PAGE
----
# In which direction is the relation between the time-component of celerity and the Lorentz factor defined?

Celerity (a.k.a. proper velocity) is defined as $$w^\alpha=\frac{\mathrm{d}X^\alpha}{\mathrm{d}\tau}$$, where $$\mathrm{d}X^\alpha=(\mathrm{d}t,\mathrm{d}x,\mathrm{d}y,\mathrm{d}z)$$ and $$\mathrm{d}\tau$$ is the proper time defined by the metric, $$\mathrm{d}s^2=c^2\mathrm{d}\tau^2=g_{\mu\nu}\mathrm{d}X^\mu\mathrm{d}X^\nu$$. Sometimes it's said that you can define it in terms of the regular velocity and the Lorentz factor $$\gamma=\frac{\mathrm{d}t}{\mathrm{d}\tau}$$, which is notably the time component of celerity, because of the chain rule:

$$w^i=\gamma v^i=\frac{\mathrm{d}X^i}{\mathrm{d}t}\frac{\mathrm{d}t}{\mathrm{d}\tau}.$$

The Lorentz factor is also directly defined in many special relativity texts as

$$\gamma=\frac{1}{\sqrt{1-\frac{v^2}{c^2}}},$$

for the magnitude of velocity $$v$$ and the speed of light $$c$$.

My question is in which direction the Lorentz factor is related to the time component of proper velocity. What I mean is, is $$\gamma$$ always equal to exactly that value above, and all metrics that don't lead to that result are somehow in error, or does the metric define the time component of proper velocity and thus the Lorentz factor?

I think this question is motivated because from general relativity you can prove that that definition of the Lorentz factor is valid at least in Minkowski space:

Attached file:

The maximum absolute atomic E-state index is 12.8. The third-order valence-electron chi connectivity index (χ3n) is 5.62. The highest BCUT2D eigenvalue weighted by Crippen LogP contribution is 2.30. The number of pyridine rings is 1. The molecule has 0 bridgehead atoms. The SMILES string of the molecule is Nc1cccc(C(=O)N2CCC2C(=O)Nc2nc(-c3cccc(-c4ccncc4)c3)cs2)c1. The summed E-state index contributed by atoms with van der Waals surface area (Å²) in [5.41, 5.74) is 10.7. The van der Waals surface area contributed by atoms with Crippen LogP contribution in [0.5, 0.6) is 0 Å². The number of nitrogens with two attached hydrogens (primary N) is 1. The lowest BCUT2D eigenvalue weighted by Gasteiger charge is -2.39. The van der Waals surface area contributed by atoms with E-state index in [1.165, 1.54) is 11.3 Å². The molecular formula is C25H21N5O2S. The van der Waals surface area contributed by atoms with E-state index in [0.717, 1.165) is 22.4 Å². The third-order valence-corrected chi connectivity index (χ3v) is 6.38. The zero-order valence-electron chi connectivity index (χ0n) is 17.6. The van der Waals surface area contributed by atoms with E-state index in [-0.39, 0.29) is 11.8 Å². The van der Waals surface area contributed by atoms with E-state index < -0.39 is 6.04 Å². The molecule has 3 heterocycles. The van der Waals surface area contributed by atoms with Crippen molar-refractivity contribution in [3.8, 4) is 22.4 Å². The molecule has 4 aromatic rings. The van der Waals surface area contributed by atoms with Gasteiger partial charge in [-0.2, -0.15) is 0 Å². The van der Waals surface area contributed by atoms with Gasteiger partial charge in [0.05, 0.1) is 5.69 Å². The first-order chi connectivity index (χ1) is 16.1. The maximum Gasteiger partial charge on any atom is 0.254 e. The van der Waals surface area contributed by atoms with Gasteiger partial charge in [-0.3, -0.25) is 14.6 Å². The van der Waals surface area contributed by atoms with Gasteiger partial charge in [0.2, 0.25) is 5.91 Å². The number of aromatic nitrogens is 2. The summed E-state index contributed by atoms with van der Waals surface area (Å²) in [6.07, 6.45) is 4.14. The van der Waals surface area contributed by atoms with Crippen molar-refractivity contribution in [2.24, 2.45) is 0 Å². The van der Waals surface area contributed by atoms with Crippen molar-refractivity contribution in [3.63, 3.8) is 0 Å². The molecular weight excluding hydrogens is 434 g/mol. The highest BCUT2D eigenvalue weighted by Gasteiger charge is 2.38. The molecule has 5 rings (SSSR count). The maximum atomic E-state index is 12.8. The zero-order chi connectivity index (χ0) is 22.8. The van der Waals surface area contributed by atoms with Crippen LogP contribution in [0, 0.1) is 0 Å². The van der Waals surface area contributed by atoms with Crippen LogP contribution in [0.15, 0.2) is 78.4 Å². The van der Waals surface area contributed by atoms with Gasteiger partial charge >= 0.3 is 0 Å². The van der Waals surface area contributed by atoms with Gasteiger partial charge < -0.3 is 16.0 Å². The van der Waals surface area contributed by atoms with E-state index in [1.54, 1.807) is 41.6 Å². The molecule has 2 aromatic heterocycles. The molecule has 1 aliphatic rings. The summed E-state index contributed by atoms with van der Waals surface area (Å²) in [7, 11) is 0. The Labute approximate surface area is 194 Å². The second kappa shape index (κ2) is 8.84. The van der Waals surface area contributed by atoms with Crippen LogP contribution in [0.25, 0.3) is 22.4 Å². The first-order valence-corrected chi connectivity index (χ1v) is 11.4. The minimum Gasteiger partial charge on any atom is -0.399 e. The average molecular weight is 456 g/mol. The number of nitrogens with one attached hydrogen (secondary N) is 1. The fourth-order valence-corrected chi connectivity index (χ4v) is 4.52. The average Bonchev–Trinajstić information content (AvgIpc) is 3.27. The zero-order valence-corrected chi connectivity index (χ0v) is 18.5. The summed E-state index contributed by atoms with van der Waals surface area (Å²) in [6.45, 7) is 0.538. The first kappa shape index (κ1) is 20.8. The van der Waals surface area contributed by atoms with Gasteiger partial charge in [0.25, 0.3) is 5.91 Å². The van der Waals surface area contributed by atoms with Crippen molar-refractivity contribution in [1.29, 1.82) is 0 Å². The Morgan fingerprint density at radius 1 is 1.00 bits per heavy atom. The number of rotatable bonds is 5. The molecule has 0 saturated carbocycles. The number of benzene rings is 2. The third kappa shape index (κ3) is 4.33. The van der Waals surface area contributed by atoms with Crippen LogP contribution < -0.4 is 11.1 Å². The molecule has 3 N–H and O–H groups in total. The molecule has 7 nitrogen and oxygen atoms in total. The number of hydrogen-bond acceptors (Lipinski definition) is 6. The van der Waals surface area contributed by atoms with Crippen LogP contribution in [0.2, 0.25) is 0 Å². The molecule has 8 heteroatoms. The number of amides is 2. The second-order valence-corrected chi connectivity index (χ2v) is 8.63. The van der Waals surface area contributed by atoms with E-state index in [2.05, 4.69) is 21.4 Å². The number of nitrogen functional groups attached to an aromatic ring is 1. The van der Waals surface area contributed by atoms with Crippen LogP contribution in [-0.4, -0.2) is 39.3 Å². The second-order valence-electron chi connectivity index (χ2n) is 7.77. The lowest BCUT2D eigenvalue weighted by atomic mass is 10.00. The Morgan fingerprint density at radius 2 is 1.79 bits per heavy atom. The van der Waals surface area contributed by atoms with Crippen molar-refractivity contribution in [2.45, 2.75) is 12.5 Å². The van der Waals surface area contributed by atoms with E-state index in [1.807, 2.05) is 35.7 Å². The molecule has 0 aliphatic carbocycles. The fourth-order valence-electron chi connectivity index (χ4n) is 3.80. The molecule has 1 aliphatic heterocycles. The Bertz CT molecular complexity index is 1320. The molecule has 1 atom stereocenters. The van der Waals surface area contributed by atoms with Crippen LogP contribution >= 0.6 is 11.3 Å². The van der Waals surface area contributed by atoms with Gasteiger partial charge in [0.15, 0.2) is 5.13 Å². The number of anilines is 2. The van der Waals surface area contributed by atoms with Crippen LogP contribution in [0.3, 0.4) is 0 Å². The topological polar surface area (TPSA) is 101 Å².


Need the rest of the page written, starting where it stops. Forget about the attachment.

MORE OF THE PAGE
$$\mathrm{d}s^2=c^2\mathrm{d}\tau^2=c^2\mathrm{d}t^2-\mathrm{d}x^2$$

(in one dimension for simplicity) leads to

$$c^2\mathrm{d}\tau^2=(c^2-v^2)\mathrm{d}t^2,$$

which then gives

$$\mathrm{d}\tau^2=\left(1-\frac{v^2}{c^2}\right)\mathrm{d}t^2,$$ $$\mathrm{d}\tau=\mathrm{d}t\sqrt{1-\frac{v^2}{c^2}},$$ $$\frac{\mathrm{d}\tau}{\mathrm{d}t}=\sqrt{1-\frac{v^2}{c^2}},$$ $$\frac{\mathrm{d}t}{\mathrm{d}\tau}=\gamma=\frac{1}{\sqrt{1-\frac{v^2}{c^2}}}.$$

So I guess another way of saying my question is: in that last equality, is it the former two terms that are necessarily always equal by definition (even in curved spacetime and for nontrivial metrics), or the latter two? It's trivial to come up with a metric where the time component of celerity $$\frac{\mathrm{d}t}{\mathrm{d}\tau}$$ and the classic Lorentz factor $$\frac{1}{\sqrt{1-\frac{v^2}{c^2}}}$$ are not equal (even the Schwarzschild, Kerr, Reissner-Nordstrom, Kerr-Newman, Kerr-Newman-de Sitter black holes have this property). So in one of those scenarios, is the Lorentz factor still the same as in Minkowski space, or does it change in curved spacetime?

• The term "Celerity (a.k.a. four-velocity)" does not agree with the definition of "celerity" given in en.wikipedia.org/wiki/Proper_velocity . Commented Jul 21 at 20:48
• @robphy That's actually where I took the definition from originally to write this question. Where did I make a mistake? Commented Jul 21 at 21:57
• The 4-velocity is an observer-independent timelike 4-vector. Celerity is an observer-dependent spacelike component of a 4-velocity, akin to $\sin\theta$ of a Euclidean unit-vector. (I don't like the term "proper velocity" because it is observer-dependent, unlike "proper time" and "proper acceleration" which are observer-independent.) In my opinion, focus on 4-velocity. The time-dilation factor is an observer-dependent timelike-component akin to $\cos\theta$ and the spatial velocity is akin to "slope" as $\tan\theta$. Since celerity and proper-velocity are not as useful, I avoid them. Commented Jul 22 at 1:36
• Sorry @robphy, your answer points out my error - I meant proper velocity not four velocity. My bad Commented Jul 22 at 5:38